You may think that age, marriage status, and unprotected sex are factors that determine when a couple has their first child, but a new study suggests there may be a small genetic factor as well. The research from Oxford University found 12 specific areas of the DNA sequence which they believe are related to the age at which we have our first child, and the total number of children we eventually have.

This is the first study to identify specific areas of our DNA linked to reproductive behavior, authors said. Among the findings: women with DNA variants for postponing parenthood also have bits of DNA code associated with later onset of menstruation and later menopause. In addition, the team found that DNA variants linked with childbearing age are associated with other reproduction and sexual development factors, such as the age when the voice breaks in boys, and the stage women experience their menopause. Genes may also predict the probability that a woman will remain child-free.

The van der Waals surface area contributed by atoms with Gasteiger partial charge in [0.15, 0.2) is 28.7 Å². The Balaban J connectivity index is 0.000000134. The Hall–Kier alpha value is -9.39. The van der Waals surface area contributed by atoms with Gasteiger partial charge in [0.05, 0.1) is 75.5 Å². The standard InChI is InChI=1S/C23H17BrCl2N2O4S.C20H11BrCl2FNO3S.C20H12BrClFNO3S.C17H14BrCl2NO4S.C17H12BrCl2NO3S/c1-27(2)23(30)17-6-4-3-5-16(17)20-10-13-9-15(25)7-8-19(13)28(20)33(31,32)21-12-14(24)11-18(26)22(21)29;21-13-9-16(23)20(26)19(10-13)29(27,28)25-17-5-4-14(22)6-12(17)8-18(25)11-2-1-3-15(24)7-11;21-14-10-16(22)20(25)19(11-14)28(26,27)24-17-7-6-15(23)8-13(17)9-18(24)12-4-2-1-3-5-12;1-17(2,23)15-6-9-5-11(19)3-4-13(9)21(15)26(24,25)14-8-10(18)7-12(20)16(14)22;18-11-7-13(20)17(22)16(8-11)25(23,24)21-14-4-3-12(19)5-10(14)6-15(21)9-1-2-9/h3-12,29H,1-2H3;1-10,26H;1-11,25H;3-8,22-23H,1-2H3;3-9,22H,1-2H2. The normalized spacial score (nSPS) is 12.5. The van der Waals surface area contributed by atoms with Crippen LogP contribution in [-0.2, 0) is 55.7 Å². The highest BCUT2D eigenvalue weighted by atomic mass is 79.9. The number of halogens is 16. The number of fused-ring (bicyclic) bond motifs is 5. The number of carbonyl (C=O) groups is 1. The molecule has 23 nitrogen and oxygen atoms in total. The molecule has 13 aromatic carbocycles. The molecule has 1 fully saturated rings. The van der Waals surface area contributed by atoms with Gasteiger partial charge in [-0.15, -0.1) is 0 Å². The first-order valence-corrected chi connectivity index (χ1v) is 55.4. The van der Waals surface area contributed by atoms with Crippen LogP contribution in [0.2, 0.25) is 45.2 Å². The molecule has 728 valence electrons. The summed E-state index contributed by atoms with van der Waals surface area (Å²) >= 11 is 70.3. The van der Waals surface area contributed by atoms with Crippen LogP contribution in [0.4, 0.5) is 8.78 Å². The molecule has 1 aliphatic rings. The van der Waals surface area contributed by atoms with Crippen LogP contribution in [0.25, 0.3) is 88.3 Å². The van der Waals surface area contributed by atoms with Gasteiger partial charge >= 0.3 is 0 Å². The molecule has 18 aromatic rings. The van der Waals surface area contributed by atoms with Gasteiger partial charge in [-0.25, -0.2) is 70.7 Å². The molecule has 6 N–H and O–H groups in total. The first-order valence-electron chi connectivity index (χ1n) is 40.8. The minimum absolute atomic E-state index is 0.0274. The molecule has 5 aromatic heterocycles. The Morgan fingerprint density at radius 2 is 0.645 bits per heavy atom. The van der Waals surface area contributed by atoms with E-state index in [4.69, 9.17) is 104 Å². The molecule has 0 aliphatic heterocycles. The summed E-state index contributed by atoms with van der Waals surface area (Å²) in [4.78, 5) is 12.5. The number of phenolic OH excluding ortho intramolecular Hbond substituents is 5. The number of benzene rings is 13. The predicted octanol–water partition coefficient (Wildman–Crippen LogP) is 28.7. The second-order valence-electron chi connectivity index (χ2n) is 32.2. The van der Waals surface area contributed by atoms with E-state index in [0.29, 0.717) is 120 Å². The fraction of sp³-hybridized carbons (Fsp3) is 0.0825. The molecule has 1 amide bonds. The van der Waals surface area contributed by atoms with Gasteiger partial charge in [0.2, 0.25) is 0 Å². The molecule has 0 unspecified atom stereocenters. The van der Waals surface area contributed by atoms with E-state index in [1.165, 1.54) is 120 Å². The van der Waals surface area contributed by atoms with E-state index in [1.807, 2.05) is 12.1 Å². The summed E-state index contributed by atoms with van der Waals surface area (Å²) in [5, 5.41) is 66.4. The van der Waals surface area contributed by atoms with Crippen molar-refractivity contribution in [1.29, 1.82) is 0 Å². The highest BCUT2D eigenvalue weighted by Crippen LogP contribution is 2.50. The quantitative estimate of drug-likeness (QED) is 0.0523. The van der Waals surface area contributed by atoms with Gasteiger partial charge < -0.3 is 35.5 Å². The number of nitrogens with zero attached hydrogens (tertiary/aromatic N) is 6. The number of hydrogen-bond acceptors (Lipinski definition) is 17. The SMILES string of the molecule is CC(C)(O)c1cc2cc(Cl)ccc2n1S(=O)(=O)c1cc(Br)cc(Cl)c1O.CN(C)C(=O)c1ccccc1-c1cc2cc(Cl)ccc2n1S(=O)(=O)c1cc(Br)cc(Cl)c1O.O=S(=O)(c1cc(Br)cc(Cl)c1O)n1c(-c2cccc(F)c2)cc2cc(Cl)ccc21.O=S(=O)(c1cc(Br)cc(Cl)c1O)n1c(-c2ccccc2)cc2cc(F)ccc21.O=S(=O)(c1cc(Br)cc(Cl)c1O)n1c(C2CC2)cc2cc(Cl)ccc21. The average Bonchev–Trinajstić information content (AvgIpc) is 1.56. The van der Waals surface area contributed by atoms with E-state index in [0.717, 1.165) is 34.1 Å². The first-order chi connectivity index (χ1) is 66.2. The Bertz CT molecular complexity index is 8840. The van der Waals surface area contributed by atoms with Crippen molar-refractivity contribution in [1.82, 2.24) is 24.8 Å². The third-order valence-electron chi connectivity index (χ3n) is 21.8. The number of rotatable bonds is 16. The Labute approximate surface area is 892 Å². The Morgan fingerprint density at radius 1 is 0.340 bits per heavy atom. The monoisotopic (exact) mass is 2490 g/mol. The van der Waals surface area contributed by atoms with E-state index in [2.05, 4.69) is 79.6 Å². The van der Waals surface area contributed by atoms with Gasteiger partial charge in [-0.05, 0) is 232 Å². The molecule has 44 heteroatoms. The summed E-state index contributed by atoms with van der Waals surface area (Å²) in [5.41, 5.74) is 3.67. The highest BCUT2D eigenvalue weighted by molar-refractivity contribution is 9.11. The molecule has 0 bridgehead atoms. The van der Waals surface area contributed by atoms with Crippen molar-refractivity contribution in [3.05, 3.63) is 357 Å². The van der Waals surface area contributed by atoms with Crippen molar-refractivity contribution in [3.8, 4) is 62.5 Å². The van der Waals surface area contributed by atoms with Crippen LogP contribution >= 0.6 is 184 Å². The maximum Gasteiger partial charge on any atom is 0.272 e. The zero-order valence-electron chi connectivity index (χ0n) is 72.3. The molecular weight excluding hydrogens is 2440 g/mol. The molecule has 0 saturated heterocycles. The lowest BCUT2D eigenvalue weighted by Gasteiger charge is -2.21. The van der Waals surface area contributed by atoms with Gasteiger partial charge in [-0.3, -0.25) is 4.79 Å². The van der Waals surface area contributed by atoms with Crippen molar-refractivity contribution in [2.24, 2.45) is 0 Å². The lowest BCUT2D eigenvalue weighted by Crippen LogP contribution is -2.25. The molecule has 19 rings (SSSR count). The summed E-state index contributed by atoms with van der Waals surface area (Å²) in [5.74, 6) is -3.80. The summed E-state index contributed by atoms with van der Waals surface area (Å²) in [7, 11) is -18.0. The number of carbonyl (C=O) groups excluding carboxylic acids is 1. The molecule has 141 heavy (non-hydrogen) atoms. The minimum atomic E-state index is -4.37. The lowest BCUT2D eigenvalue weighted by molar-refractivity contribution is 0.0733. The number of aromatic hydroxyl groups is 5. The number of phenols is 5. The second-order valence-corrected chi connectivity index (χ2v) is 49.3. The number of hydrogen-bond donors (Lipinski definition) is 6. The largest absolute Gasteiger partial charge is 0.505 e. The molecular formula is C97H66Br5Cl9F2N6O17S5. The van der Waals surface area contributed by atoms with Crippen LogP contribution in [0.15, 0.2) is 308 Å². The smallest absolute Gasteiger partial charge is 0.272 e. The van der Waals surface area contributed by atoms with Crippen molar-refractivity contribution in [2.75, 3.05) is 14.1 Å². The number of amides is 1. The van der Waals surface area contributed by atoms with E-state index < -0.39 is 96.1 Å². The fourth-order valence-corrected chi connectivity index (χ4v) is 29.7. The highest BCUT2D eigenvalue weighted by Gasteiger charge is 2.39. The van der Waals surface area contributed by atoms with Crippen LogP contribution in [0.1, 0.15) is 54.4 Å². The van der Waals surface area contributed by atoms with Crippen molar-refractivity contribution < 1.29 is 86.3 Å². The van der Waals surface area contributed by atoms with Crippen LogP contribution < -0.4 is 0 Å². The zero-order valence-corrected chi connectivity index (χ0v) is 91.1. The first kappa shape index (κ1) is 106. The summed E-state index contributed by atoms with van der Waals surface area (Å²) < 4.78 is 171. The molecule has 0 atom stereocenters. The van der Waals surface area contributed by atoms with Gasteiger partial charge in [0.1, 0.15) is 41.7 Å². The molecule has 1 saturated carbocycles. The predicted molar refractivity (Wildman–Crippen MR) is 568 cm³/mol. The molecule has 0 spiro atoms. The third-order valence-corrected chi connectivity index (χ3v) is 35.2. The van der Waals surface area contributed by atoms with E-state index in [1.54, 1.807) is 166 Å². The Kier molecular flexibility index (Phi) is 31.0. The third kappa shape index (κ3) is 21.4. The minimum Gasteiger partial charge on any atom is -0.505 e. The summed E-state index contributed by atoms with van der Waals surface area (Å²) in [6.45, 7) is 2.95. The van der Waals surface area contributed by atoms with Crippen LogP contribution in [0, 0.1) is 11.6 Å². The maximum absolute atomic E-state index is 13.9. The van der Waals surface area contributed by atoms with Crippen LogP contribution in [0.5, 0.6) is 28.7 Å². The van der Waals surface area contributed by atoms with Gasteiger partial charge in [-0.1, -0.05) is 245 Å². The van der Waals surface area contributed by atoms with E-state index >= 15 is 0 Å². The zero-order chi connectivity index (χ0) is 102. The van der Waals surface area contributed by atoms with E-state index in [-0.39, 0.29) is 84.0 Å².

According to the study authors in a recent statement: “An improved understanding of the function of these genes may provide new insights for infertility treatments.”

In order to identify these reproductive genes, the researchers analyzed 62 datasets with information from 238,064 men and women for age at first birth, and almost 330,000 men and women for the number of children they had.

The researchers emphasized that the time that a couple has their first child and the number of children they eventually have is still largely influenced by societal and environmental factors. For example, the researchers calculated that variants in the 12 areas of the DNA together predict less than 1 percent of the timing at which men and women have their first child and their total number of kids. Still, insights into the genetics involved could help answer questions such as how long a couple can wait before attempting to build a family.

Source: Barban N, Jansen R, de Vlaming R. Genome-wide analysis identifies 12 loci influencing human reproductive behavior. Nature Genetics . 2016

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